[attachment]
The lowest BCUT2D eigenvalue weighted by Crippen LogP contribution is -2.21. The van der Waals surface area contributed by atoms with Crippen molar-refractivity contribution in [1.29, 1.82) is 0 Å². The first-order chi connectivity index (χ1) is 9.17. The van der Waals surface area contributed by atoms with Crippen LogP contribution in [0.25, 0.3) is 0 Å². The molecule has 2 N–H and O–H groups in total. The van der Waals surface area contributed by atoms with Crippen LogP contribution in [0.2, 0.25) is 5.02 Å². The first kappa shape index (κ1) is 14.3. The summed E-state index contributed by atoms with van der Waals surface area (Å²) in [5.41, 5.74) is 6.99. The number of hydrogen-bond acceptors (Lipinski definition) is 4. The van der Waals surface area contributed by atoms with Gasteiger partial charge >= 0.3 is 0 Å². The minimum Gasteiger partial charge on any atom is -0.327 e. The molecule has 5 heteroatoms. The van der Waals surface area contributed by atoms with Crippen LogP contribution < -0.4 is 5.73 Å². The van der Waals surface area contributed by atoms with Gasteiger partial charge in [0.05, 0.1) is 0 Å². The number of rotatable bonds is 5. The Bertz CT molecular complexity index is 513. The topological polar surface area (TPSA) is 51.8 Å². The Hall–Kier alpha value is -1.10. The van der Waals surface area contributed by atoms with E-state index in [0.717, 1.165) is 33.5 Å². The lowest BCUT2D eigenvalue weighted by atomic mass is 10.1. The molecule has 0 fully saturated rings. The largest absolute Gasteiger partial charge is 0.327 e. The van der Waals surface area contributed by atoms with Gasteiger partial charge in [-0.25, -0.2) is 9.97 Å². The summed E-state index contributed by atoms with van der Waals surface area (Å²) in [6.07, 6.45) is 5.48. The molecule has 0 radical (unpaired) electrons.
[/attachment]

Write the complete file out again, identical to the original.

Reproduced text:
The lowest BCUT2D eigenvalue weighted by Crippen LogP contribution is -2.21. The van der Waals surface area contributed by atoms with Crippen molar-refractivity contribution in [1.29, 1.82) is 0 Å². The first-order chi connectivity index (χ1) is 9.17. The van der Waals surface area contributed by atoms with Crippen LogP contribution in [0.25, 0.3) is 0 Å². The molecule has 2 N–H and O–H groups in total. The van der Waals surface area contributed by atoms with Crippen LogP contribution in [0.2, 0.25) is 5.02 Å². The first kappa shape index (κ1) is 14.3. The summed E-state index contributed by atoms with van der Waals surface area (Å²) in [5.41, 5.74) is 6.99. The number of hydrogen-bond acceptors (Lipinski definition) is 4. The van der Waals surface area contributed by atoms with Gasteiger partial charge >= 0.3 is 0 Å². The minimum Gasteiger partial charge on any atom is -0.327 e. The molecule has 5 heteroatoms. The van der Waals surface area contributed by atoms with Crippen LogP contribution < -0.4 is 5.73 Å². The van der Waals surface area contributed by atoms with Gasteiger partial charge in [0.05, 0.1) is 0 Å². The number of rotatable bonds is 5. The Bertz CT molecular complexity index is 513. The topological polar surface area (TPSA) is 51.8 Å². The Hall–Kier alpha value is -1.10. The van der Waals surface area contributed by atoms with E-state index in [0.717, 1.165) is 33.5 Å². The lowest BCUT2D eigenvalue weighted by atomic mass is 10.1. The molecule has 0 fully saturated rings. The largest absolute Gasteiger partial charge is 0.327 e. The van der Waals surface area contributed by atoms with Gasteiger partial charge in [-0.25, -0.2) is 9.97 Å². The summed E-state index contributed by atoms with van der Waals surface area (Å²) in [6.07, 6.45) is 5.48. The molecule has 0 radical (unpaired) electrons.